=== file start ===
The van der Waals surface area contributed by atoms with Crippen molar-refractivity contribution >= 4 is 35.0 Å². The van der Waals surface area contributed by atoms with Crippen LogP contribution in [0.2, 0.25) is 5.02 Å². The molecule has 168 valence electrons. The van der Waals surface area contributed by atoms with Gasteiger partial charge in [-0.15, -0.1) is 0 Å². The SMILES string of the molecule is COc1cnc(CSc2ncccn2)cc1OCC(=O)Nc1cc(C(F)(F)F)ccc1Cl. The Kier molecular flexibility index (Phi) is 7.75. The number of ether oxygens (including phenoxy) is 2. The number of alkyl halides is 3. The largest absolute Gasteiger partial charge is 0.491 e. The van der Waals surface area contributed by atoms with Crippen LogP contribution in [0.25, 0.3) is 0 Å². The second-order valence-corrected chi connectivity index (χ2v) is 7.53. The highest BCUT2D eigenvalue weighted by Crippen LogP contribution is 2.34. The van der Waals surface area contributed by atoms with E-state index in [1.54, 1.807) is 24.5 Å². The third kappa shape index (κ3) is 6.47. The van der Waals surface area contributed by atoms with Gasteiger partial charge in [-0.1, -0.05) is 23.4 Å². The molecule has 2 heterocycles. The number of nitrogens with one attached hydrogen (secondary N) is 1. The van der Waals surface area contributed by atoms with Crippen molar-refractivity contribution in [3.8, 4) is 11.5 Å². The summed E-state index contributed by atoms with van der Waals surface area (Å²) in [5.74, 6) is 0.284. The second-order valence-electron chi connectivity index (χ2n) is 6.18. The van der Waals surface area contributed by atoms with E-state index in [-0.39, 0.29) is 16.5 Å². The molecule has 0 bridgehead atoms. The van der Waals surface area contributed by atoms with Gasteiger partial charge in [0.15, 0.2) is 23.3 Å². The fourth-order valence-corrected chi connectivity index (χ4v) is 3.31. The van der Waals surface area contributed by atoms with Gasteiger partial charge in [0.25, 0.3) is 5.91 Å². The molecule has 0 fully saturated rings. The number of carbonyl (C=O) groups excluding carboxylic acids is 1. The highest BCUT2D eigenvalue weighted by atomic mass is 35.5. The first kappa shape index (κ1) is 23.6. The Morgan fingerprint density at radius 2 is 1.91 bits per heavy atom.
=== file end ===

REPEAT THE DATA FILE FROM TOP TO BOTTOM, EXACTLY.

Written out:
The van der Waals surface area contributed by atoms with Crippen molar-refractivity contribution >= 4 is 35.0 Å². The van der Waals surface area contributed by atoms with Crippen LogP contribution in [0.2, 0.25) is 5.02 Å². The molecule has 168 valence electrons. The van der Waals surface area contributed by atoms with Gasteiger partial charge in [-0.15, -0.1) is 0 Å². The SMILES string of the molecule is COc1cnc(CSc2ncccn2)cc1OCC(=O)Nc1cc(C(F)(F)F)ccc1Cl. The Kier molecular flexibility index (Phi) is 7.75. The number of ether oxygens (including phenoxy) is 2. The number of alkyl halides is 3. The largest absolute Gasteiger partial charge is 0.491 e. The van der Waals surface area contributed by atoms with Crippen LogP contribution in [0.25, 0.3) is 0 Å². The second-order valence-corrected chi connectivity index (χ2v) is 7.53. The highest BCUT2D eigenvalue weighted by Crippen LogP contribution is 2.34. The van der Waals surface area contributed by atoms with E-state index in [1.54, 1.807) is 24.5 Å². The third kappa shape index (κ3) is 6.47. The van der Waals surface area contributed by atoms with Gasteiger partial charge in [-0.1, -0.05) is 23.4 Å². The molecule has 2 heterocycles. The number of nitrogens with one attached hydrogen (secondary N) is 1. The van der Waals surface area contributed by atoms with Crippen molar-refractivity contribution in [3.8, 4) is 11.5 Å². The summed E-state index contributed by atoms with van der Waals surface area (Å²) in [5.74, 6) is 0.284. The second-order valence-electron chi connectivity index (χ2n) is 6.18. The van der Waals surface area contributed by atoms with E-state index in [-0.39, 0.29) is 16.5 Å². The molecule has 0 bridgehead atoms. The van der Waals surface area contributed by atoms with Gasteiger partial charge in [0.15, 0.2) is 23.3 Å². The fourth-order valence-corrected chi connectivity index (χ4v) is 3.31. The van der Waals surface area contributed by atoms with Gasteiger partial charge in [0.25, 0.3) is 5.91 Å². The molecule has 0 fully saturated rings. The number of carbonyl (C=O) groups excluding carboxylic acids is 1. The highest BCUT2D eigenvalue weighted by atomic mass is 35.5. The first kappa shape index (κ1) is 23.6. The Morgan fingerprint density at radius 2 is 1.91 bits per heavy atom.